By the time I was 21 I had taken 6 or 7 different antidepressants.  In that time, 2 of them had worked well.  I got fairly good results with the second one I tried – lofepramine – worked well for over a year, I chose to gradually reduce my dose in conjunction with support from my GP in order to be med free (and ‘recovered’, I thought) for my first year at university.  After about 3 months at university I felt I was becoming depressed again and visited my new GP. She was happy to let me start on lofepramine again; this time, however, it didn’t work.  I went through 3 more antidepressants and finally found mirtazapine.  I took it and was largely fine – I still experienced hypomanic swings but generally the grinding lows were alleviated.  Fast forward another 6 years in which I’d been consistently on mirtazapine but had attempted, unsuccessfully, to reduce my dose and come off entirely. 6 years in which I fucked around quite a bit with the dose and ultimately felt it wasn’t working at all any more.  I believe that getting through all of those types of antidepressants, coming on and off of them (with and without medical advice) may have caused me to experience something called tardive dysphoria (which is admittedly not clearly proven or understood).  Additionally, I think the long period of time I took mirtazapine may have had the effect of making me partly resistant to antidepressants; something called antidepressant tachyphylaxis.  Ultimately, I found myself desperate, unhappy and ready to admit I had more problematic moods than just low ones.  This was the first step in what became my diagnosis of cyclothymia which I’ve written about previously.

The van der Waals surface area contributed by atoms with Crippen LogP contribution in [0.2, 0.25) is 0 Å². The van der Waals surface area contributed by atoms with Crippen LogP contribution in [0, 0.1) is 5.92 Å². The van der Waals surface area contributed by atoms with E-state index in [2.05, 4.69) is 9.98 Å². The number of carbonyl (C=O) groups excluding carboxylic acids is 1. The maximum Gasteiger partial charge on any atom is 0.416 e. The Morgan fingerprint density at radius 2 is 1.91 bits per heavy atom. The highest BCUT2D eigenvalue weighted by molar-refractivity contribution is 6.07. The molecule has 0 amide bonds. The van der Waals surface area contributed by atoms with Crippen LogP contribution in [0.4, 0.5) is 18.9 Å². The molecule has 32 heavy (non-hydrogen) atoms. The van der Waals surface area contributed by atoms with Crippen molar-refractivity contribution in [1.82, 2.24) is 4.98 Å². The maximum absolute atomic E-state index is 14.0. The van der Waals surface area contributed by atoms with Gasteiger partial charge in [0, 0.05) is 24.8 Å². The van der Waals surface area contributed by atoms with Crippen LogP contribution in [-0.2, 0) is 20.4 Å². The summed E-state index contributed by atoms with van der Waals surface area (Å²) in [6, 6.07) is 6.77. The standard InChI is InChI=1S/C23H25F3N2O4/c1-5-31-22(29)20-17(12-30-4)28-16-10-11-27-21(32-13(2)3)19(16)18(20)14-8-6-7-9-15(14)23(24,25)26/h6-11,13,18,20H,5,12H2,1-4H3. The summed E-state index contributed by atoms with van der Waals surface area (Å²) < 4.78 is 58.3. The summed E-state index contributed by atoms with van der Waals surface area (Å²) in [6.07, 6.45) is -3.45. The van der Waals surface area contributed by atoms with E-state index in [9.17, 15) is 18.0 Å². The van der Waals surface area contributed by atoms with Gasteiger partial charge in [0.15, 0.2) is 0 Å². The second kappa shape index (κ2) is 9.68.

It’s what happened next that I want to talk about.